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  • Source: Copyright

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  • Source: Copyright Tropicalfishfinder

The Dragon Goby

Gobioides broussoneti [Lacepède, 1800]

The dragon goby is one of the most striking fish around. Start with the fact that it is a bright purple, add a long sinuous eel-like shape, and finish up with a head that looks too big and a face that appears to have gone one round too many with Mike Tyson, and you have a fish that certainly doesn’t blend into the background. In spite of its pugilistic face, the dragon goby, or violet goby as it is also known, is a gentle fish. They naturally feed on benthic organisms, and in the aquarium will enjoy a diet of frozen foods or live foods. Other fish, however, remain unharmed, and I kept a trio of these with a collection of small livebearers and catfish for over a year with no known casualties. The gobies themselves are territorial and in limited space males will battle by lying alongside one another and using their long bodies to push against one another. Since the gobies have no real armament of either spines or teeth, such fights rarely cause damage.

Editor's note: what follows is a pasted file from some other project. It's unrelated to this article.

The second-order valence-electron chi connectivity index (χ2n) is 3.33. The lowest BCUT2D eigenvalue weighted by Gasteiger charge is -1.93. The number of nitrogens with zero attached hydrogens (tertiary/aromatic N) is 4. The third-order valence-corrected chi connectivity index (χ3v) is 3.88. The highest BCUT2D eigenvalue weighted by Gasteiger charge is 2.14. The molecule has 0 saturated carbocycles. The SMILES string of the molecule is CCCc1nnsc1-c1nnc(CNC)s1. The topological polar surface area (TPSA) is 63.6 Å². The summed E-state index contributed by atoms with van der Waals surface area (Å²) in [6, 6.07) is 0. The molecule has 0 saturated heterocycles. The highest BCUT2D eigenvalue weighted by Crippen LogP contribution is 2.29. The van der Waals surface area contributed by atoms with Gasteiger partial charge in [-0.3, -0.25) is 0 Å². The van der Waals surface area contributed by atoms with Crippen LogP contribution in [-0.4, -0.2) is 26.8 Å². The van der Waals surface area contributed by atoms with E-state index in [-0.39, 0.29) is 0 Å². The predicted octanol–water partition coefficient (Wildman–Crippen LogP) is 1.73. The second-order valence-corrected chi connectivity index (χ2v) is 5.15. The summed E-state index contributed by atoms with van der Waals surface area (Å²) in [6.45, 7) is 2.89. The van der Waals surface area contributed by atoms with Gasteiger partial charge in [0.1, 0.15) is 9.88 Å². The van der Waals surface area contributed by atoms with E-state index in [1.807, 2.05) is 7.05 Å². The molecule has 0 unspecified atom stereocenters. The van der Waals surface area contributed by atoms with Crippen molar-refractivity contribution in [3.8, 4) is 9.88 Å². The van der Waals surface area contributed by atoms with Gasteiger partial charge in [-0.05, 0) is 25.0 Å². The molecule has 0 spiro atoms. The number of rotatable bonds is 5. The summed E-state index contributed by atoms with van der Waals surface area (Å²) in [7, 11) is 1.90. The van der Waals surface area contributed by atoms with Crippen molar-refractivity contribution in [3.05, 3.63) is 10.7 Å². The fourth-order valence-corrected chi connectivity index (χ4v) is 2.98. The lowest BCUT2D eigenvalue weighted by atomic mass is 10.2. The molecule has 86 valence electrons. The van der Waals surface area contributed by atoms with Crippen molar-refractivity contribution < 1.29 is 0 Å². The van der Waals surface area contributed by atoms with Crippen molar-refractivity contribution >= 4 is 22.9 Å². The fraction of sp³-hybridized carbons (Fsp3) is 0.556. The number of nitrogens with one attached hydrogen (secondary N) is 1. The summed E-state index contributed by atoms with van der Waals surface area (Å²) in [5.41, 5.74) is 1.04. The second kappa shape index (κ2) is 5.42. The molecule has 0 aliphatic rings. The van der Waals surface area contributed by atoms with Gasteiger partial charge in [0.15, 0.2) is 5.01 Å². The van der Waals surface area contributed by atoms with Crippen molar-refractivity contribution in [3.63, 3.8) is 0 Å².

Although they prefer meat foods, they are also gluttons, and if sharing an aquarium with other fish very soon start to feed on flake rather than let the others have a meal without them.

In their natural habitat they are burrowers; collectors in Ecuador gather them by sticking their hands into mud and hauling out gobies whenever they feel one squirming. In the aquarium, therefore, they would prefer a fine substrate for burrowing. Few people want an aquarium full of mud, but sand is a good substitute. With that said, they will get along fine with gravel provided care is taken to ensure that it does not have sharp edges which will damage their sensitive skins. Roots, stones, and other cover will all be appreciated. They are naturally found in muddy bays and estuaries, but also are found inland in fresh waters, and will thrive in a brackish or a freshwater tank. I found them to be hardy, resilient, easy to keep and feed (provided you have the space) and interesting in their appearance and behaviour. They have not yet been spawned in captivity, which may be due to their large size which will prohibit all but the most determined from keeping a group long-term; they grow to around two foot long and, being territorial, probably do not feel secure enough to spawn in anything other than immense aquaria.


FAMILY: Gobiidae
SPECIES: Gobioides broussonnetii
ORIGINS: Southern North America through Northern South America
AQUARIUM TYPE: Large species or community
SIZE: 60 cm
DIET: Live or frozen foods, will eat high protein flake

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